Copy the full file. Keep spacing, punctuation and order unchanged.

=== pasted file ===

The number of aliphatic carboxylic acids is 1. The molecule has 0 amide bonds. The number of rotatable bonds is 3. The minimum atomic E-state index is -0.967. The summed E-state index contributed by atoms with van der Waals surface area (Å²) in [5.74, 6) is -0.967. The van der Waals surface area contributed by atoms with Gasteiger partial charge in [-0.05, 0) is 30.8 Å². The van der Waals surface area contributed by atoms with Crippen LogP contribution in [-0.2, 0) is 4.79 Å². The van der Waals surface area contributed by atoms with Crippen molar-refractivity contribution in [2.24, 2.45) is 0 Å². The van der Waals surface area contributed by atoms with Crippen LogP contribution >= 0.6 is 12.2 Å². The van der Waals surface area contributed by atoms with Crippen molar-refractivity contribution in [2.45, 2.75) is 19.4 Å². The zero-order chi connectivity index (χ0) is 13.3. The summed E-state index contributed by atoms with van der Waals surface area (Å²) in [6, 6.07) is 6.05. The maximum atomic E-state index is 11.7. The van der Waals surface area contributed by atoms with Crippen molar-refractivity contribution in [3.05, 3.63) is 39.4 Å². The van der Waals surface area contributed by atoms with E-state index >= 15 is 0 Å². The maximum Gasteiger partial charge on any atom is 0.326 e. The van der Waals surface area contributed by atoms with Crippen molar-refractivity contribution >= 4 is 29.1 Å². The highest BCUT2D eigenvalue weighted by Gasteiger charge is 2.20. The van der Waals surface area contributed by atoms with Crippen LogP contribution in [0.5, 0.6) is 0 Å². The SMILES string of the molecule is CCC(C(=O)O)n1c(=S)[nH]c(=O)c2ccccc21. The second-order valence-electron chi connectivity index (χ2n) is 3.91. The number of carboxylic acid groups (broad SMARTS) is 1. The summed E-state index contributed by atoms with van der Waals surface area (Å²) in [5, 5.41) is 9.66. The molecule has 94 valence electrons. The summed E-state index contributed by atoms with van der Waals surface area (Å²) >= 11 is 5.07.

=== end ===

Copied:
The number of aliphatic carboxylic acids is 1. The molecule has 0 amide bonds. The number of rotatable bonds is 3. The minimum atomic E-state index is -0.967. The summed E-state index contributed by atoms with van der Waals surface area (Å²) in [5.74, 6) is -0.967. The van der Waals surface area contributed by atoms with Gasteiger partial charge in [-0.05, 0) is 30.8 Å². The van der Waals surface area contributed by atoms with Crippen LogP contribution in [-0.2, 0) is 4.79 Å². The van der Waals surface area contributed by atoms with Crippen molar-refractivity contribution in [2.24, 2.45) is 0 Å². The van der Waals surface area contributed by atoms with Crippen LogP contribution >= 0.6 is 12.2 Å². The van der Waals surface area contributed by atoms with Crippen molar-refractivity contribution in [2.45, 2.75) is 19.4 Å². The zero-order chi connectivity index (χ0) is 13.3. The summed E-state index contributed by atoms with van der Waals surface area (Å²) in [6, 6.07) is 6.05. The maximum atomic E-state index is 11.7. The van der Waals surface area contributed by atoms with Crippen molar-refractivity contribution in [3.05, 3.63) is 39.4 Å². The van der Waals surface area contributed by atoms with E-state index >= 15 is 0 Å². The maximum Gasteiger partial charge on any atom is 0.326 e. The van der Waals surface area contributed by atoms with Crippen molar-refractivity contribution >= 4 is 29.1 Å². The highest BCUT2D eigenvalue weighted by Gasteiger charge is 2.20. The van der Waals surface area contributed by atoms with Crippen LogP contribution in [0.5, 0.6) is 0 Å². The SMILES string of the molecule is CCC(C(=O)O)n1c(=S)[nH]c(=O)c2ccccc21. The second-order valence-electron chi connectivity index (χ2n) is 3.91. The number of carboxylic acid groups (broad SMARTS) is 1. The summed E-state index contributed by atoms with van der Waals surface area (Å²) in [5, 5.41) is 9.66. The molecule has 94 valence electrons. The summed E-state index contributed by atoms with van der Waals surface area (Å²) >= 11 is 5.07.